coast of Central America. Drew, Dr. F. P.-Collection of reptiles and eggs of birds from Kansas. Drewsen, Charles.—Series of Greenland shells. Drexler, C.-Series of skins of birds of the District of Columbia. Egleston, Thomas.-Series of European fossils. Elliot, D. G. -Skins of European gulls; skins of humming birds. Elliot, H. W.-Large collection of Unionidæ ; shells, &c., in alcohol, Ohio. Engelmann, Dr.-Fossils from Illinois. Fairbanks, Professor.-Box of eggs. Fay, Joseph S. -Chlorastrolite from Lake Superior. Flett, Andrew.—Skins and eggs of birds; Fort Normann. Flett, James.-Eggs of birds, &c., from La Pierre's house. Foreman, Dr. E.-Five boxes of minerals from Maryland. Freiburg, Mining Academy of.Box of mineralogical and geological speci

mens from Germany. Frick, Dr.-Shells of California and Japan. Galody, M.-Skins of birds of Trinidad. Gaudet, C. P.-Skins and eggs of birds, &c., from Peel's river. Gibbs, Gcorge.—Indian curiosities. Gilliss, U. Š. N., Captain.—Six boxes of microscopic soundings. Gilpin, Dr. J. B.-Series of shrews and mice of Nova Scotia. Goldsmith, Dr. M.-Cricket from the Mammoth Cave, Kentucky. Gould, Dr. A. A.-Forty species of Melaniade. Grahame, J. A.-Skins of mammals, &c., Norway House. Giebel, Dr. C.-Three boxes of insects of Europe, (365 species.) Gruber, Ferd.—Skins and eggs of birds from California. Gundlach, Dr. J.-Specimens of Gundlachia, Cuba. Gunn, Donald.—Skins and eggs of birds from Red River settlement and Lake

Winipeg. Haldeman, Professor S. S.-Types of the species of Melaniadæ described by

him. Hall, W. F.-Birds and eggs from Massachusetts. Hamilton, R.-Collection of skins and eggs of birds from Great Whale river,

(through Mr. George Barnston.) Hardisty, W. L.—Birds, mammals, &c., from Fort Liard. Harris, W. 0.–Minerals from Chester county. Harriot, Mr.–Skins of birds from Fort Anderson. Hays, Dr. W. W.-Fishes, &c., from Sacramento river. Hayden, Dr. F. V.-Alcoholic specimens, Beaufort, South Carolina. Haymond, Dr. R.-Cypris from Indiana. Hepburn, James.—Skins and eggs of birds from the Pacific coast. Hibhard, Francis.-Lead ore from New Brunswick. Hibbard, James.-Antimony ores, New Brunswick. Hitz, R. B. f. George.—1,200 eggs, of twelve species of birds, from Northamp

ton county, Virginia, with shells, &c. (See also Stimpson.) Fossils from Aquia creek.

Hoge, Mr.-Skin of boa from the Serapiqui river.
Hope, John.-Eggs of birds, fishes, &c., Great Bear lake.
Hotaling, C. F.-Rock salt from Louisiana.
Hoxie, IV.-Insects from Massachusetts.
Hoy, Dr. P. R.- Nests and eggs from Racine.
Hunt, General L. C.—Indian knife, Klamath lake.
Irwin, Dr. W. W., and J. Ainsa.—Meteorite from Tucson, weighing 1,400 pounds.
Jeffreys, Mr.-Box of minerals of Chester county, Pennsylvania.
Jones, Strachan.-Eggs of birds, &c., from the Yukon.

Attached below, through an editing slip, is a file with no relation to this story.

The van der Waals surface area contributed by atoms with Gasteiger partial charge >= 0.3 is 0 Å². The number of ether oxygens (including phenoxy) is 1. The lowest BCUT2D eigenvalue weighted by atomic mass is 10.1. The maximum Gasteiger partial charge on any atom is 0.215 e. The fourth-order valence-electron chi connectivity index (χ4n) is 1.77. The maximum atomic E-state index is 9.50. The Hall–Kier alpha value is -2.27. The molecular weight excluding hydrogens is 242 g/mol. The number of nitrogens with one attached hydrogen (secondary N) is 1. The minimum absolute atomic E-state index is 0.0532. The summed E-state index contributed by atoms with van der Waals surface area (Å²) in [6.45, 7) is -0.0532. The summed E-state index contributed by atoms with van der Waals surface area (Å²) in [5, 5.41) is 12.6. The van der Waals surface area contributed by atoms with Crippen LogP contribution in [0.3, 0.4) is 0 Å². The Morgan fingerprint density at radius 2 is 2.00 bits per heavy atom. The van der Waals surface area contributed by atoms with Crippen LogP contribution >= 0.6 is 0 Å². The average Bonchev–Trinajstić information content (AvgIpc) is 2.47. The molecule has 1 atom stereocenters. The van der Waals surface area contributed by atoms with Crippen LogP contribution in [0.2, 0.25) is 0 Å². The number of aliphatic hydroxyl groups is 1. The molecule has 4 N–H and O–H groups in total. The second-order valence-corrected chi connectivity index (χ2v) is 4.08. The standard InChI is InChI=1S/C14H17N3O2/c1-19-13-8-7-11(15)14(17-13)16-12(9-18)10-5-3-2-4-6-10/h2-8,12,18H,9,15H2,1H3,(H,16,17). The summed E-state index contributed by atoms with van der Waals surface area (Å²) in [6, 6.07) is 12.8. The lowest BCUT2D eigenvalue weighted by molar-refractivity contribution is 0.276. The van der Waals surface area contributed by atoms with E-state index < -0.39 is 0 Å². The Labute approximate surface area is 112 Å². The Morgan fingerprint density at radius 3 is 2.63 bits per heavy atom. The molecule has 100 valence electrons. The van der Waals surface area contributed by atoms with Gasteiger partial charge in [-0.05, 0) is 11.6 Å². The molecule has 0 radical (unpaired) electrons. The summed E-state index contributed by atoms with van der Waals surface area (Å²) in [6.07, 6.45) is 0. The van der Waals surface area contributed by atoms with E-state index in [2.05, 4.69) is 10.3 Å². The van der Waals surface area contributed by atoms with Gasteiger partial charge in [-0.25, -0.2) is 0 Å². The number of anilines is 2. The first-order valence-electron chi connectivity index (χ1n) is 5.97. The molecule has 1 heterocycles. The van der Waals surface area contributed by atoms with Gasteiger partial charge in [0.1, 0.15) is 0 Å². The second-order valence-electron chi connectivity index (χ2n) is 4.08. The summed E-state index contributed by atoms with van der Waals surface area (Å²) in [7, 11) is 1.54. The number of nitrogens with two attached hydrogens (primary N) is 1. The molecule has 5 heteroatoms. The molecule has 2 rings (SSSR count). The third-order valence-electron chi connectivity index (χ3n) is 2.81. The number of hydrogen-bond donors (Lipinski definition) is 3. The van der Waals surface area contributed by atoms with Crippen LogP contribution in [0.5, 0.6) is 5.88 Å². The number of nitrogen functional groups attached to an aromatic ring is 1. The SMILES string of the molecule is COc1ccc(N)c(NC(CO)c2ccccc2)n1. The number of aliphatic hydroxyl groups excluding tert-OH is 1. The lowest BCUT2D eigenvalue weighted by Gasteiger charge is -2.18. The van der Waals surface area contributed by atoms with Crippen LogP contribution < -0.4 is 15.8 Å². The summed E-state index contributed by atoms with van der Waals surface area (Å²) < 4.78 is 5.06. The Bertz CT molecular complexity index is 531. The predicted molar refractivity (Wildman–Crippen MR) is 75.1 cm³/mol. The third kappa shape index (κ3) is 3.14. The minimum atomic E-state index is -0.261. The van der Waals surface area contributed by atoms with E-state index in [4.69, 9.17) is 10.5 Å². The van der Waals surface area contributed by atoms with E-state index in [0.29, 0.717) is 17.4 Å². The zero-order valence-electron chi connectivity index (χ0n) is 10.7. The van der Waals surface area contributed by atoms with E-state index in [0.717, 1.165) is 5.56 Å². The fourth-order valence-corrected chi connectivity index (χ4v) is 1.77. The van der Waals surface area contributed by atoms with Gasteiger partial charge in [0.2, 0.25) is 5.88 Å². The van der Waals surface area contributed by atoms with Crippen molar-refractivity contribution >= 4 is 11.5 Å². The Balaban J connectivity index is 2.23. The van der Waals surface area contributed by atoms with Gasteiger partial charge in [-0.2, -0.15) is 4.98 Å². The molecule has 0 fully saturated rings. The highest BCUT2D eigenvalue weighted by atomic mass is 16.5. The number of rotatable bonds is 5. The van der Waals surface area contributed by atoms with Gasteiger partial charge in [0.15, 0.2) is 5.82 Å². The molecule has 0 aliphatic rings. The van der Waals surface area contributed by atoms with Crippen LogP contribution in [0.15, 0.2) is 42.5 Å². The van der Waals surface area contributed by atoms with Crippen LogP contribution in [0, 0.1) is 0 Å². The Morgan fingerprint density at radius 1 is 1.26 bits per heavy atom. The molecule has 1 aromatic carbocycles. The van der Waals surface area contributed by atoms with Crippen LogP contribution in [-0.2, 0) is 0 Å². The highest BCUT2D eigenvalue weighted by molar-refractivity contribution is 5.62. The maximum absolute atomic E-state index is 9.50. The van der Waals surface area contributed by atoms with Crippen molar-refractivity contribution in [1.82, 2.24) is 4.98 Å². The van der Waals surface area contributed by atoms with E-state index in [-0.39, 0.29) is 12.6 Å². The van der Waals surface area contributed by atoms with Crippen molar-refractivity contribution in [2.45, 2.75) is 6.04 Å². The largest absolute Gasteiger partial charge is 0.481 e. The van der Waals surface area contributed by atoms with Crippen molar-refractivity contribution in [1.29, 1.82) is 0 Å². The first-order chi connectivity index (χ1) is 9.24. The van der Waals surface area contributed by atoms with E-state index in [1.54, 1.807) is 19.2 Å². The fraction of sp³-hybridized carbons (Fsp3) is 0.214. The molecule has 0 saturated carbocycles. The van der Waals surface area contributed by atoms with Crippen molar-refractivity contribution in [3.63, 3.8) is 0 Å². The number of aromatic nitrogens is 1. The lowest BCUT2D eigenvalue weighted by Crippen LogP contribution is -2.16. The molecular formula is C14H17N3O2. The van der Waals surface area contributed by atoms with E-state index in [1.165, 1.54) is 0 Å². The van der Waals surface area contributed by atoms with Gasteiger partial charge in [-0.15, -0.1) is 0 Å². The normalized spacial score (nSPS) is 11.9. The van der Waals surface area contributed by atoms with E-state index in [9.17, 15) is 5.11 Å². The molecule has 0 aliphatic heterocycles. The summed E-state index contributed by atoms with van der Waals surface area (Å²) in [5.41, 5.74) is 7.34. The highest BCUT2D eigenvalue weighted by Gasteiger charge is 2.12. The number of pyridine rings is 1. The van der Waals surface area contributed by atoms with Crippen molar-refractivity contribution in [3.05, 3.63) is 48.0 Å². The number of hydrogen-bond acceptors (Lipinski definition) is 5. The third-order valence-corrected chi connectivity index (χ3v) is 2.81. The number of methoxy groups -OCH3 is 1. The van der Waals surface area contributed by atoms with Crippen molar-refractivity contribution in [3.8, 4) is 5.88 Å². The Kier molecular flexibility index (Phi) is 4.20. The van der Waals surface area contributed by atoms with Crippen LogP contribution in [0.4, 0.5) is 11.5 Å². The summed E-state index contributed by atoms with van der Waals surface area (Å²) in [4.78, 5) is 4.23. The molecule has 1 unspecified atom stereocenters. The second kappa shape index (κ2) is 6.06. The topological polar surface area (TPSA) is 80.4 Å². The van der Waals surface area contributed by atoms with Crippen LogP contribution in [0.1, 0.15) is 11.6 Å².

Julian, A. A.-Series of fishes, &c., Sombrero island.
Keep, Rev. Marcus R.—Moose horns from Maine.
Kennedy, Dr. H. W.-Collection of reptiles of Uruguay.
Kennicott, R.-Insects, eggs, &c., from Illinois.
Kennicott, R., and others.-Fifteen boxes, three bales, one keg, and one chest

of Arctic collections. Mr. Kennicott's collections principally from the mouth of the Porcupine river, Peel's river, Fort Good Hope, La Pierre's house, Fort

Resolution, &c. Kirtland, Dr. J. P.-Two boxes of western Unionida. Krefft, Dr. G., (through W. Cooper.)-Collection of Australian reptiles. Krider, John.—Mounted hawks. Lapham, I. A.-Unionidæ of Wisconsin. Lawrence, George N.-Skins of birds from Central America and Panama. Lea, Isaac.-Box of Unionidæ, and one hundred species of Melaniada. Lewis, James, Dr.-Large collection of land and fluviatile shells from the in

terior of New York. Lockhart, James.—Large series of zoological specimens, principally birds' eggs,

from the Yukon; skins of birds, mammals, eggs, &c., from Fort Resolution. Lykins, W. H. R.-Fossils from Kansas. MacFarlane, R. W.-A general zoological and ethnological collection from

vicinity of the Anderson river, Arctic America. McGuire, J. C.-Two boxes of Unionidæ. McKenzie, Ilector -Birds' eggs from Red river. Mckenzie, J.-Birds, &c., from Fort Resolution. Mckenzie, Roderick.—Birds' eggs from Lake Manitobah. McMurray, W.-Birds' eggs from Winipeg river. Mac Tarish, Gov. William.-Skins and eggs of birds, &c., from the Red River

country. Mann, William.-Skins of Pinicola canadensis, Lake Superior. March, W. Thomas.—Three boxes of skins, nests and eggs of Jamaican

birds. Mleck, F. B.-Series of fossils from New Jersey and Maryland. Moore, Carleton R.-Double tail of Limulus. Michener, Dr. E.-156 crania of birds, and 54 of mammals; two boxes of

mmerals. Onion, J. S.- Plants, eggs, &c., from Fort Good Hope. Palmer, Dr. E-Fossils, minerals, &c., Pike's Peak. Parker, Rer. H. W.-Marine shells, United States, and two boxes of minerals

from New Bedford. Parkinson, D. T.-Skins and eggs of birds, Indian skulls, plants, &c., Fort

Crook, California Philadelphia Arademy of Natural Sciences –Seventy species of Melaniade. Piper, Col., (10th regiment New York volunteer artillery.)-Rock specimens

and fossil wood from Fort Meigs, near Washington. Poey, Prof. F.-Collection of bats and Ncuroptera; fishes from Cuba. Poole, Henry —"Cone in cone" in slate. From a sbaft sunk in the Harbor

Vein coal seam, Little Glacé Bay, Cape Breton.